Huawei and Sunrise achieved the record speed using 100MHz of C-Band spectrum
Huawei and Swiss wireless provider Sunrise achieved a record speed of 3.67 Gbps downlink with multiple 5G smartphones in one 5G cell in Zürich, the two companies reported. What makes this feat even more impressive is that it was accomplished using sub-6 GHz radio frequencies, which have a greater range, but generally enable slower speeds than the short-distance millimeter wave spectrum being used for 5G network deployment in the U.S.
Huawei’s 3.67 Gbps speed beats its previous record of 2 Gbps and was achieved using 100 MHz of C-Band spectrum, a radio frequency range spanning 4 GHz to 8 GHz, as well as multi-user multi-antenna technologies. According to a press release, the test was performed on Sunrise’s commercial network with Huawei 5G commercial network equipment fully conforming to 3GPP standards.
With Huawei as a partner, Sunrise — who claims to be the first European carrier to offer 5G service — is now providing 5G coverage in more than 262 locations throughout Switzerland.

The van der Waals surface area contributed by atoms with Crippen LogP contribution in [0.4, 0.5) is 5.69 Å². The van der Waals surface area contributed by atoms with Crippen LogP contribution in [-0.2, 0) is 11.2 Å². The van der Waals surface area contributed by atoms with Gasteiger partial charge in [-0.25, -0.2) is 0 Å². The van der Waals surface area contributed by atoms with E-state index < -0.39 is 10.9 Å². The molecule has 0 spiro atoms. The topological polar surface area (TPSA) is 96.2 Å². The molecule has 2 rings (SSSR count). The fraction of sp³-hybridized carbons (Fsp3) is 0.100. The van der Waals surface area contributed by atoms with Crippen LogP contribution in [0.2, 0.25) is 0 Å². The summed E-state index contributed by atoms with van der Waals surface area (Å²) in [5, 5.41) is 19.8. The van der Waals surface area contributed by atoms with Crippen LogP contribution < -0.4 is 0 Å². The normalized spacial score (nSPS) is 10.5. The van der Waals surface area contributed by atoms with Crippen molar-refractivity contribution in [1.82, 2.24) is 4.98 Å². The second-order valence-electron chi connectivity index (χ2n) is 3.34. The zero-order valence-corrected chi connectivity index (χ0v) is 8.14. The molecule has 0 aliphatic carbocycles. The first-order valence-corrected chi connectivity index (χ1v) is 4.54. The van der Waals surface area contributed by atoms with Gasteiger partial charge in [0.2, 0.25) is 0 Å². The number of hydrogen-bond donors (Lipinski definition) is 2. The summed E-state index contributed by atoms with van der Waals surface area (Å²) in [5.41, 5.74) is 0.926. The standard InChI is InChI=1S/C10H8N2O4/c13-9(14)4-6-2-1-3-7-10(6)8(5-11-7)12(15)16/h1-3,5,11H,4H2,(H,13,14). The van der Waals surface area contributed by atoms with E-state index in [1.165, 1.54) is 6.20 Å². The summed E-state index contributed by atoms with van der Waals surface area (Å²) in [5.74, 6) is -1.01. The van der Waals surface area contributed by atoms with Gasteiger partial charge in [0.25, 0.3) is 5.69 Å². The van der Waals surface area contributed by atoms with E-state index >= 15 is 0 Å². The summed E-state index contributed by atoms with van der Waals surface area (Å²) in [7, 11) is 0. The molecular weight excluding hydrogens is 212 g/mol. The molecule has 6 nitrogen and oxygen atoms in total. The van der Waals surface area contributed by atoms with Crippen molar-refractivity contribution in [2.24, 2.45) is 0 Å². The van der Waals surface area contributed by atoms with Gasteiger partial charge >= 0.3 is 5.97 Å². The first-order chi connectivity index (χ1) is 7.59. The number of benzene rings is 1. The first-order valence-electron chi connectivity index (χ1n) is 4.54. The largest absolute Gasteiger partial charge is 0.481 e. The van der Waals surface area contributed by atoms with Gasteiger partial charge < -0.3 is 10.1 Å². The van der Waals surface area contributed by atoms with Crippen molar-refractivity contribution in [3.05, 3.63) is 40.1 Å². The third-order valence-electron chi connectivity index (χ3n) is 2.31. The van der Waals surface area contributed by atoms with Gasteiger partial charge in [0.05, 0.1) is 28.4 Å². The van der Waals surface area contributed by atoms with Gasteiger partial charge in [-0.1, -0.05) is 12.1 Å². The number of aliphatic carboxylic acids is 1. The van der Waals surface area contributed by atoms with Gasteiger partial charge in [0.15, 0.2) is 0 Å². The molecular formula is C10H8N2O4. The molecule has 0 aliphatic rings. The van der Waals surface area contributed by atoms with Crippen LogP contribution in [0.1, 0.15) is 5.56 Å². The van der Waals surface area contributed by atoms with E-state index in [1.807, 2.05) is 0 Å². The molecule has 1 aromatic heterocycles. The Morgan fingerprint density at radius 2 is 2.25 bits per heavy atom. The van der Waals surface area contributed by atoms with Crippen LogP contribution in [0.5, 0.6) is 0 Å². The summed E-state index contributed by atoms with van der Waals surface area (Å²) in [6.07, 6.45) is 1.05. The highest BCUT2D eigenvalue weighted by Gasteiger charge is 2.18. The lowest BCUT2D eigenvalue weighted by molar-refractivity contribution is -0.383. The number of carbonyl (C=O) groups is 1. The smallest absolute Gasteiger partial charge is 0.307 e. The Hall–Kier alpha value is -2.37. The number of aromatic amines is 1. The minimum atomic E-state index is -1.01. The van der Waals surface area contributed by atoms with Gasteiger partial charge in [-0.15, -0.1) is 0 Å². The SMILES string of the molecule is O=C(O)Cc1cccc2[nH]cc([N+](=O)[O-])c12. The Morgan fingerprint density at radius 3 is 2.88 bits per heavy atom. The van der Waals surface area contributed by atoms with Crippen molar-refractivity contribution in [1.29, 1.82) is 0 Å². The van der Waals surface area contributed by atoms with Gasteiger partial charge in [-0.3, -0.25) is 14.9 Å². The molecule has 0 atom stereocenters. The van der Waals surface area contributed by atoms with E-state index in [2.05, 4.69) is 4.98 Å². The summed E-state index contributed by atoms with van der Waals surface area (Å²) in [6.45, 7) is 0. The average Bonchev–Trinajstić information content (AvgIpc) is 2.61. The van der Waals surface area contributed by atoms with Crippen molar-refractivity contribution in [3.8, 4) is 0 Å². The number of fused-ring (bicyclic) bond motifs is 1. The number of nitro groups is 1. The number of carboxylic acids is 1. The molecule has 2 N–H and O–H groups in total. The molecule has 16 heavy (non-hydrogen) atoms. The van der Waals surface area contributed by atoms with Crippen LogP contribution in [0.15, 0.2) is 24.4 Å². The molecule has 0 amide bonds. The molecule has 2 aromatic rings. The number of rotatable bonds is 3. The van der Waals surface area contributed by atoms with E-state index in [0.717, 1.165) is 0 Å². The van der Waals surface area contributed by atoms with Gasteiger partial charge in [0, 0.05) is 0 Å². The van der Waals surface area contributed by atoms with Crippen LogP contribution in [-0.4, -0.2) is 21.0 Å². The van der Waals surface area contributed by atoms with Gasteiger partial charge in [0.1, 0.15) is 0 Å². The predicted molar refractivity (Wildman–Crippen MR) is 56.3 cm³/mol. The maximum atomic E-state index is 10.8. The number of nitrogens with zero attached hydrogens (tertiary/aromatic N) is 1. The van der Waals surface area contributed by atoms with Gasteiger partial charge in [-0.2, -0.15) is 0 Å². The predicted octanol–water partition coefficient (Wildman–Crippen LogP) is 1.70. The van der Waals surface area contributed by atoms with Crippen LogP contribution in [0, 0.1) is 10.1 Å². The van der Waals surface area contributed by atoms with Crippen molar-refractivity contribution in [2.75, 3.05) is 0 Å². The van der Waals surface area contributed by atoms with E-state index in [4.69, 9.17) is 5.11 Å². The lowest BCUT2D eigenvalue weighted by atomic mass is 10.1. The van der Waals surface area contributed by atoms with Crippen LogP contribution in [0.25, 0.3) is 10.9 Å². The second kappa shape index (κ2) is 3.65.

Huawei’s vice president of Huawei’s 5G Product Line Du Yeqing, though, has been very clear about its stance on C-Band, stating in July that “C-band is the golden spectrum for 5G.” He added, “Continuous large bandwidth (100 MHz per operator) will be the cornerstone for 5G business success.”
The FCC is currently looking to open up 300 MHz of spectrum in the C-Band for 5G in the U.S. Wireless companies have been pushing for the release of more mid-band spectrum like the C-Band for 5G, arguing that doing so would achieve better coverage and capacity. However, this would require satellite and media companies, who make frequent use of the C-Band spectrum, to partially vacate the frequencies, and those companies are urging the FCC to allow them to sort out among themselves how much spectrum to vacate for terrestrial wireless use and hold a private auction of the airwaves.
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